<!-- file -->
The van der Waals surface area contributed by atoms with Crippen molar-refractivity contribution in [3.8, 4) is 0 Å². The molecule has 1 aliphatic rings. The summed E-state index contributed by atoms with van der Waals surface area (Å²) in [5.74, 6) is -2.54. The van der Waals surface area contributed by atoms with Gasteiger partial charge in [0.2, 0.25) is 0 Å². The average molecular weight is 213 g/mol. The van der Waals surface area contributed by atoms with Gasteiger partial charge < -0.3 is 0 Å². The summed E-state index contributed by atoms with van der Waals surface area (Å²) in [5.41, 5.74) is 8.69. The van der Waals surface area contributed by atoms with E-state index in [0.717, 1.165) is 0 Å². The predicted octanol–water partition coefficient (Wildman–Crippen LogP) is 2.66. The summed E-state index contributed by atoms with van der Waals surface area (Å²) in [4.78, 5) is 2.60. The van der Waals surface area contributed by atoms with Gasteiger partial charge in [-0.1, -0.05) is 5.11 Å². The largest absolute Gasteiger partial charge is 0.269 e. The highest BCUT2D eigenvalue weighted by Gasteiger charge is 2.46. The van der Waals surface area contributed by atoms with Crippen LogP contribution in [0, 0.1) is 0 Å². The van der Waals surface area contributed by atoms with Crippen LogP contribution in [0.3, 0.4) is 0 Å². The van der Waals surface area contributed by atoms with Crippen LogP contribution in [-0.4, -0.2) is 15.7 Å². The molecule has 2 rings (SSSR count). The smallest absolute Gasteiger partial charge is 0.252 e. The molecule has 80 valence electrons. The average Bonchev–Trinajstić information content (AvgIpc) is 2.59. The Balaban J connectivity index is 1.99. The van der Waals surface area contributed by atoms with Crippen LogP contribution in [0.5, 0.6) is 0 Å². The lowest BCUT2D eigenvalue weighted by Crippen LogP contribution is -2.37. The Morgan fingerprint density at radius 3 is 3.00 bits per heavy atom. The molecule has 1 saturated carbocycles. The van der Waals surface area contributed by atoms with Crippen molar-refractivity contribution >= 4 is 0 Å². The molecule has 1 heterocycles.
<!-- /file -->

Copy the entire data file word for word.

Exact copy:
The van der Waals surface area contributed by atoms with Crippen molar-refractivity contribution in [3.8, 4) is 0 Å². The molecule has 1 aliphatic rings. The summed E-state index contributed by atoms with van der Waals surface area (Å²) in [5.74, 6) is -2.54. The van der Waals surface area contributed by atoms with Gasteiger partial charge in [0.2, 0.25) is 0 Å². The average molecular weight is 213 g/mol. The van der Waals surface area contributed by atoms with Gasteiger partial charge < -0.3 is 0 Å². The summed E-state index contributed by atoms with van der Waals surface area (Å²) in [5.41, 5.74) is 8.69. The van der Waals surface area contributed by atoms with E-state index in [0.717, 1.165) is 0 Å². The predicted octanol–water partition coefficient (Wildman–Crippen LogP) is 2.66. The summed E-state index contributed by atoms with van der Waals surface area (Å²) in [4.78, 5) is 2.60. The van der Waals surface area contributed by atoms with Gasteiger partial charge in [-0.1, -0.05) is 5.11 Å². The largest absolute Gasteiger partial charge is 0.269 e. The highest BCUT2D eigenvalue weighted by Gasteiger charge is 2.46. The van der Waals surface area contributed by atoms with Crippen LogP contribution in [0, 0.1) is 0 Å². The van der Waals surface area contributed by atoms with Crippen LogP contribution in [0.3, 0.4) is 0 Å². The van der Waals surface area contributed by atoms with Crippen LogP contribution in [-0.4, -0.2) is 15.7 Å². The molecule has 2 rings (SSSR count). The smallest absolute Gasteiger partial charge is 0.252 e. The molecule has 80 valence electrons. The average Bonchev–Trinajstić information content (AvgIpc) is 2.59. The Balaban J connectivity index is 1.99. The van der Waals surface area contributed by atoms with Crippen LogP contribution in [0.5, 0.6) is 0 Å². The lowest BCUT2D eigenvalue weighted by Crippen LogP contribution is -2.37. The Morgan fingerprint density at radius 3 is 3.00 bits per heavy atom. The molecule has 1 saturated carbocycles. The van der Waals surface area contributed by atoms with Crippen molar-refractivity contribution >= 4 is 0 Å². The molecule has 1 heterocycles.